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Math Help - Another function

  1. #1
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    Another function

    Find the range of each function . For any function that is not one to one , give two distinct values of x which have the same image .

    (1) f(x)=sin x , x are real numbers

    (2) g(x)=\sqrt{x}+\sqrt{1+x} , o\geq x \geq1 ,

    (3) h(x)=In{x} , x>0

    the range for sine function is [-1,1]

    but for the rest , i am not really sure .
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  2. #2
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    Range of function

    Hello thereddevils
    Quote Originally Posted by thereddevils View Post
    Find the range of each function . For any function that is not one to one , give two distinct values of x which have the same image .

    (1) f(x)=sin x , x are real numbers

    (2) g(x)=\sqrt{x}+\sqrt{1+x} , o\geq x \geq1 ,

    (3) h(x)=In{x} , x>0

    the range for sine function is [-1,1]

    but for the rest , i am not really sure .
    (1) f is not one-to-one; e.g. f(0) = f(\pi)

    (2) I presume you mean 0\le x\le 1, in which case, since g is an increasing function for x \ge 0, the range is [1, 1+\sqrt{2}]; and g is one-to-one.

    (3) The function \text{ln}x, for x > 0, has the whole of \mathbb{R} as its range. And it is also one-to-one.

    Grandad
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  3. #3
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    Quote Originally Posted by thereddevils View Post
    Find the range of each function . For any function that is not one to one , give two distinct values of x which have the same image .

    (1) f(x)=sin x , x are real numbers

    (2) g(x)=\sqrt{x}+\sqrt{1+x} , o\geq x \geq1 ,

    (3) h(x)=In{x} , x>0

    the range for sine function is [-1,1]

    but for the rest , i am not really sure .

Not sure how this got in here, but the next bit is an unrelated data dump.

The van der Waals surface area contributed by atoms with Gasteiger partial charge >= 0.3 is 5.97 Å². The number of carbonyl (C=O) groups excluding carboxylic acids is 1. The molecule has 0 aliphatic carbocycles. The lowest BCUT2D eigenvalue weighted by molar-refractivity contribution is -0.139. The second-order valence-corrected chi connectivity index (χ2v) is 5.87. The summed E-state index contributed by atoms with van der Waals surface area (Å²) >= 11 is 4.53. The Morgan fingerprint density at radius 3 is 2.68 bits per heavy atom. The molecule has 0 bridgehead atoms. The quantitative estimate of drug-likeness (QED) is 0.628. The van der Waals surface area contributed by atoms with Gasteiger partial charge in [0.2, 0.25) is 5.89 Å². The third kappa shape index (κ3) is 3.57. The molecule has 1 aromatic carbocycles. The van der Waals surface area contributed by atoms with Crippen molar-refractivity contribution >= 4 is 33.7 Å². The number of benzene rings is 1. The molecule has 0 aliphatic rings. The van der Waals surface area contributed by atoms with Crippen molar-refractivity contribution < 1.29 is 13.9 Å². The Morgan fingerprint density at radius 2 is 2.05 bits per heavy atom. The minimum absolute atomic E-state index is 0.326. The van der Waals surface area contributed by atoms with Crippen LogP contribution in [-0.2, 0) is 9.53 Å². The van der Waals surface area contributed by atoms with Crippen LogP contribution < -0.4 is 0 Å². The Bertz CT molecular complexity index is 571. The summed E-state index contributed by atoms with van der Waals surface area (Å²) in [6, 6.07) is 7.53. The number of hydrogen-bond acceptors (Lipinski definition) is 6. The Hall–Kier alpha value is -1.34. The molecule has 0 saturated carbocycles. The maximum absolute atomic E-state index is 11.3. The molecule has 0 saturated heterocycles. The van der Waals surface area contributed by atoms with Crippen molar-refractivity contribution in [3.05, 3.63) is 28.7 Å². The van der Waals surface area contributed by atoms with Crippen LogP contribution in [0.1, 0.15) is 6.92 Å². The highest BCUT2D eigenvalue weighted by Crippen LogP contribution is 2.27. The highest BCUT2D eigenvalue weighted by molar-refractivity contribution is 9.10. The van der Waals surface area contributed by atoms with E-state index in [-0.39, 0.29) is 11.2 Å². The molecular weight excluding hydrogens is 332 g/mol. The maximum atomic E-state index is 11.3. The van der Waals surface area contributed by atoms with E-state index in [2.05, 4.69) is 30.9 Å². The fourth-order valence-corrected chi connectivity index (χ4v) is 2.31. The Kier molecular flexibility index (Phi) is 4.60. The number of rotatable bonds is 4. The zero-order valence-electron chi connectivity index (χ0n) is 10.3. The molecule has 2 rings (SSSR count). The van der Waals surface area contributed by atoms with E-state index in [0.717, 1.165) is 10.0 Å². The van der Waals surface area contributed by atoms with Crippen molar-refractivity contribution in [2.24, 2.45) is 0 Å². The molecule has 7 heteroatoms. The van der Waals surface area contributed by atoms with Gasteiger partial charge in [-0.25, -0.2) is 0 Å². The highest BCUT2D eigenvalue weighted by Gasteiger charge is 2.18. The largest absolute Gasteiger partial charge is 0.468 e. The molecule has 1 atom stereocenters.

(1) You know that sin x is periodic with period 2\pi. That should give you an easy answer.
    (2) This is a little harder because this is one to one. I would show that by arguing that the derivative is always positive and so the function is increasing but I don't know what methods you have available.
    (3) I don't recognise "In(x)". Do you mean the natural logarighm? That is ln(x)- "logarithm" starts with a "l" not "I"! If so, same comments as in (2) apply.
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  4. #4
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    Quote Originally Posted by Grandad View Post
    Hello thereddevils(1) f is not one-to-one; e.g. f(0) = f(\pi)

    (2) I presume you mean 0\le x\le 1, in which case, since g is an increasing function for x \ge 0, the range is [1, 1+\sqrt{2}]; and g is one-to-one.

    (3) The function \text{ln}x, for x > 0, has the whole of \mathbb{R} as its range. And it is also one-to-one.

    Grandad

    Thanks once again . For (2) If the function is one to one , does it mean that the function will be one to one ?
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  5. #5
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    Quote Originally Posted by HallsofIvy View Post
    (1) You know that sin x is periodic with period 2\pi. That should give you an easy answer.
    (2) This is a little harder because this is one to one. I would show that by arguing that the derivative is always positive and so the function is increasing but I don't know what methods you have available.
    (3) I don't recognise "In(x)". Do you mean the natural logarighm? That is ln(x)- "logarithm" starts with a "l" not "I"! If so, same comments as in (2) apply.

    For (2) , i made a typo , Grandad has corrected it .

    For (3) , yes it is a natural log . sorry for that mistake , ln

    Thanks for pointing out .
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  6. #6
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    Hello thereddevils
    Quote Originally Posted by thereddevils View Post
    Thanks once again . For (2) If the function is one to one , does it mean that the function will be one to one ?
    Sorry, I don't understand!

    Grandad
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  7. #7
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    Quote Originally Posted by Grandad View Post
    Hello thereddevilsSorry, I don't understand!

    Grandad

    Sorry . If the function is an increasing function , does it mean that the function will be one to one ?
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  8. #8
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    One-to-one function

    Hello thereddevils
    Quote Originally Posted by thereddevils View Post
    Sorry . If the function is an increasing function , does it mean that the function will be one to one ?
    Yes, providing it's a strictly increasing function - in other words, it doesn't have any sections where the gradient is zero. This is true of the function g(x).

    Grandad
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